Researchers at Tel Aviv University have 3D bioprinted a heart complete with atria, ventricles, and blood vessels using cells harvested from the patient. The work represents a major advance in 3D bioprinting.
Cardiovascular disease is the leading cause of death in the United States. At the end stage of heart failure, the only effective treatment is a heart transplant. Unfortunately, there is a very limited supply of suitable donors.
Following a myocardial infarction, the heart cannot repair itself. One solution is to use cardiac tissue engineering to develop a cardiac patch that can be applied to the heart. A temporary scaffold could be constructed on which cardiac tissue is supported that promotes the reorganization of cells into fully functional tissue.
Over time, the scaffold would degrade to leave the functional patch in place. This method of treating patients could eliminate the need for a heart transplant.
One of the problems with this approach is choosing a biocompatible scaffold material to reduce the potential for implant rejection.
The Tel Aviv University researchers developed a new concept for creating fully personalized cardiac patches. The researchers started by taking a biopsy of fatty tissue from a patient then separated the cellular and non-cellular components. The cells were reprogrammed to create induced pluripotent stems cells (IPSCs) and a personalized hydrogel was created from the extracellular matrix.
The researchers mixed both together and used the mixture as a bioink. The ink was then printed to create patient-specific, thick, vascularized, immunocompatible, perfusable cardiac patches. Their technique can be used to create freestanding, cellular structures, complete with the major blood vessels. Since the patches were created from the patient’s own cells they fully match the biochemical and immunological makeup of the patient.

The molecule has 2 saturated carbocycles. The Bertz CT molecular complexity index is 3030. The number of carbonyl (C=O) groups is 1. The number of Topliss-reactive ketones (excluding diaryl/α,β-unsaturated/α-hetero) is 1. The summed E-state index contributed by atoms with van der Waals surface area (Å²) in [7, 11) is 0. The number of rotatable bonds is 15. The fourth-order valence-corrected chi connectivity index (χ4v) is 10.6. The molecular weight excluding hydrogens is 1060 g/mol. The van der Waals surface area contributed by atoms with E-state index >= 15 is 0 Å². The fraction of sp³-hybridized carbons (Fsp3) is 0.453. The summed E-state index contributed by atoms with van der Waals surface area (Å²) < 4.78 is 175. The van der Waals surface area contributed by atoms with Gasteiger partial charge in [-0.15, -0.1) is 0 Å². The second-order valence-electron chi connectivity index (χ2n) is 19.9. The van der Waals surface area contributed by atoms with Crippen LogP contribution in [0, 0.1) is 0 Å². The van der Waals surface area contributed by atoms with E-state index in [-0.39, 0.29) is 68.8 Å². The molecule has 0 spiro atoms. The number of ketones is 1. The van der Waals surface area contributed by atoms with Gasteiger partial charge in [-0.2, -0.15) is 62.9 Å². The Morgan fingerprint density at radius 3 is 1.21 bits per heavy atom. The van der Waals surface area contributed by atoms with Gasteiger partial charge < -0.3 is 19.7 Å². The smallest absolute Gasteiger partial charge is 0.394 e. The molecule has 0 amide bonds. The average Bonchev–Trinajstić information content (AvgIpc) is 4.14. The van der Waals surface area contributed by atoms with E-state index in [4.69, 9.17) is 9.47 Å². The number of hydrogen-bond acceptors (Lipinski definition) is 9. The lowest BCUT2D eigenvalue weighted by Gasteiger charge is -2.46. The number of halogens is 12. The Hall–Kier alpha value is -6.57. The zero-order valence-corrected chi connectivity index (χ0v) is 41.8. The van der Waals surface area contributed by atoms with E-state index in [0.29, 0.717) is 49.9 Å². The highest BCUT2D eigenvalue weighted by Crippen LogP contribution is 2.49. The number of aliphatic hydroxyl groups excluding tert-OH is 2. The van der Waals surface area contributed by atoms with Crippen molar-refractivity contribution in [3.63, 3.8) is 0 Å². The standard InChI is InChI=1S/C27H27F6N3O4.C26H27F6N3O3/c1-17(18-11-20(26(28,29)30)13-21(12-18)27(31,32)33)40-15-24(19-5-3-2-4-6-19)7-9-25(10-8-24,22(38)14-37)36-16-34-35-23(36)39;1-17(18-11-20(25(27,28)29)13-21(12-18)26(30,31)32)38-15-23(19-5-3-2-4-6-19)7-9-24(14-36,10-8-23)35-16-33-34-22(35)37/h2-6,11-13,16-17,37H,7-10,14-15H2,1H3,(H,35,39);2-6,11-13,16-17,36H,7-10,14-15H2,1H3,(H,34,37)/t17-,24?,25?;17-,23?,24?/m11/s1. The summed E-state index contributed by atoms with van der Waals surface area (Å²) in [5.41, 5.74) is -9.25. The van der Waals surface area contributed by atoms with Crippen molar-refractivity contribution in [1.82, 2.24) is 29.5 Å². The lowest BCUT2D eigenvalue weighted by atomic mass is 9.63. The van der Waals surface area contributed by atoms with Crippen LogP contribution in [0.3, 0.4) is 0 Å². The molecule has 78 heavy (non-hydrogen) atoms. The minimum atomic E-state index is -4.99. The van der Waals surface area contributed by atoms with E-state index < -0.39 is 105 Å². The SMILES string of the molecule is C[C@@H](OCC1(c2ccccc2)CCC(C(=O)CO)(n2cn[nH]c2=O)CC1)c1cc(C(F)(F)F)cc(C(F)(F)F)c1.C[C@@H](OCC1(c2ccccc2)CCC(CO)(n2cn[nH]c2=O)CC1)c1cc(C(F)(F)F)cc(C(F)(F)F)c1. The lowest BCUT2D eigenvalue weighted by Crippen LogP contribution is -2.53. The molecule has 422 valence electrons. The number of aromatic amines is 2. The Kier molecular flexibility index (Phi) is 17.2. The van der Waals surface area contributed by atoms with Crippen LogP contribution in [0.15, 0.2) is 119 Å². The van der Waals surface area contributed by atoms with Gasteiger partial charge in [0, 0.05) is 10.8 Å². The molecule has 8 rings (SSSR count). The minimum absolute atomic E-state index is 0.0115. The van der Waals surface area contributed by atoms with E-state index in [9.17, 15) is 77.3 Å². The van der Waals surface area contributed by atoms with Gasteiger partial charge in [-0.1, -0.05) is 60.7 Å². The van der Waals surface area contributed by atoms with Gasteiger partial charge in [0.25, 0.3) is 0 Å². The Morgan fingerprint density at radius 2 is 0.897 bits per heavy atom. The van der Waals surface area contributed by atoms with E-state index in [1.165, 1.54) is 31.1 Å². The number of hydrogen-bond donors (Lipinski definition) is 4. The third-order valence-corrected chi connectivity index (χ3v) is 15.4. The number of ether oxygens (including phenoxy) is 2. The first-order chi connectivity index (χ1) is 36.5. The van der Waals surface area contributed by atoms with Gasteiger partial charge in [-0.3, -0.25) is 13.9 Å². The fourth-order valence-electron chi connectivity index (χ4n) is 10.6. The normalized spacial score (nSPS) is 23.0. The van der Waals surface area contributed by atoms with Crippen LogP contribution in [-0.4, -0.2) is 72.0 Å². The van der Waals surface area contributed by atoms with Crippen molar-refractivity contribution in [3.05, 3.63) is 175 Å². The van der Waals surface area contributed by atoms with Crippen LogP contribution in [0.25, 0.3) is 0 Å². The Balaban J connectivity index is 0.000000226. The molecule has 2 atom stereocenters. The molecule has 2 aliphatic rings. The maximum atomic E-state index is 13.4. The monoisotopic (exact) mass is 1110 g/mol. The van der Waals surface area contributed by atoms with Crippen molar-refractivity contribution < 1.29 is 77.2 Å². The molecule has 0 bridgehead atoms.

The researchers then took things a step further and created a heart complete with blood vessels, atria and ventricles using the personalized hydrogel. The heart is about the size of a rabbit’s heart and can contract, although further work is required to get the heart to function properly and be capable of pumping blood.
“People have managed to 3D-print the structure of a heart in the past, but not with cells or with blood vessels. Our results demonstrate the potential of our approach for engineering personalized tissue and organ replacement in the future,” said Lead researcher Prof. Tal Dvir.
The study – 3D Printing of Personalized Thick and Perfusable Cardiac Patches and Hearts – has recently been published in the journal Advanced Science. DOI: 10.1002/advs.201900344